For the second year, the Pelican Bay Arts Association took part in the ChariTree event sponsored by C&K Market. The event continues to grow and is a great opportunity for the local nonprofit organizations to raise funds and become better known in the community.
In addition to the money each group raises from the tree auction, C&K donates $100 to each participating nonprofit organization. This year they increased the total prize money to $950 and will also divide the money raised from the sale of People’s Choice tickets and the Wine Grab among the participating nonprofit organizations.
We are grateful for the opportunity to take part and for the generosity of C&K as they continue to support the community.
President, Pelican Bay Arts Association
Gravel and flooding
With all due respect for the needs of round gravel products from the river, one reading up on the Chetco River hydrology dynamics could not rightly equate high gravel content in the river with higher flood levels at the RV parks on the Chetco south bank edge.
No real “old timer” would back you up on that statement either. The floods in ‘55 and ‘64 had “a lot of rain” to back them up. Flows upstream of Steel Bridge are very steep and pushing on flows ahead (Steel Bridge to North Fork Chetco).
Add the removal of thousands of cubic feet of gravel, and you must add back those feet, as tons of additional water (this weight is sluggish in speed to the fast moving flows pushing on it upstream).
Lastly, add silt/mud density to the moving waters. The bullet dodged was that these permanent river-bar dwellings, in the right conditions will always be in the future, at risk to ending up floating in the ocean.
Keith Allen Higgins
I feel for the plight of some Democrats in Brookings. After reading a tirade against opposing views (Pilot, 12/8/12) I figure it must be difficult for some to drive through this beautiful community of ours. After all, their cars must only make LEFT turns.
If you throw out all the name calling of conservatives in these letters, we’re left with the same nonsensical anger we saw from those of both parties before the election. I always wonder why some people remain so angry. The Democratic candidate won in 2008. Somehow these folks remained angry as seen through various letters before the election. Their candidate won again in 2012. Still, they remain angry. Why?
We conservatives get it. Those wanting to pay higher taxes won. Those wanting fiscal responsibility lost. Those hating the TEA party mentality won. We really do get it.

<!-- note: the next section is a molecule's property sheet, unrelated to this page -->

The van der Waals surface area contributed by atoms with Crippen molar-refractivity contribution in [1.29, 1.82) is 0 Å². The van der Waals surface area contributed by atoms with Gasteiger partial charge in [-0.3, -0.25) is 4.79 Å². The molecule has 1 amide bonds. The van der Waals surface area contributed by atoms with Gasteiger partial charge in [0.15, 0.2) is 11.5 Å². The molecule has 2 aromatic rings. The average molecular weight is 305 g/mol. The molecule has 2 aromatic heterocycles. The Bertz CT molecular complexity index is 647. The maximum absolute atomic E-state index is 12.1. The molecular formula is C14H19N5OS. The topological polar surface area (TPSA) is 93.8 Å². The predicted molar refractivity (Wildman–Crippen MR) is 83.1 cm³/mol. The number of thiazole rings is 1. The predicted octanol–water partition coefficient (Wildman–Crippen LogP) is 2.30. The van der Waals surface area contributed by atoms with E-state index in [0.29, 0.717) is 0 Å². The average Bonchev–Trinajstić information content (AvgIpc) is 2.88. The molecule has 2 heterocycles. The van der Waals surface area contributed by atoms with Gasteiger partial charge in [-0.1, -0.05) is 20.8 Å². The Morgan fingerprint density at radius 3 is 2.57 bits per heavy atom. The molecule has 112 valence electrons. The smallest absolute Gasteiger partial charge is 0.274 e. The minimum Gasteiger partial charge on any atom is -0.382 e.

By the way, in case some have forgotten, the TEA simply stood for Taxed Enough Already. Apparently there are some who don’t feel they’ve been taxed enough. They are certainly free to feel this way but there are many of us who think our tax dollars are wasted by politicians and feel their spending of OUR money should be reduced. Many liberals apparently are in favor of this tax-and-spend mentality but it must really irritate them every time they’re driving through town and have to turn RIGHT!
Going, going, Gone
Pilot: A steersman, a guide; Leader, to guide.
When I moved to Brookings, letters to the editor had a different tone; there was bias on the side of limited or no growth, there was bias against new residents and young people. Not all but most of these issues have subsided.
In those years the Pilot had a fire in its belly and it looked to the future.
Not so much anymore, three apologies regarding letters to the editor is overkill.
The Pilot should be concerned with foul language and slander, but free speech should be protected at all costs.
The Pilot has little problem with headlines, but there is little follow up and no investigations. We have lived on the promise of federal money for more years than I have lived here; the money is going, going and soon gone.
Nothing has been done, the county is a mess and Brookings is starting to have its own problems. There is no shortage of suggestions for tax and fee increases, but little desire to cut anything.
Government is pricing the private sector out of existence.
I do not shop at Wal-mart because I seldom go to Crescent City, but I will visit when Wal-mart becomes a super store, not a big deal except for all the others who will also visit. Local stores will suffer.
You can’t buy bread if you have no money.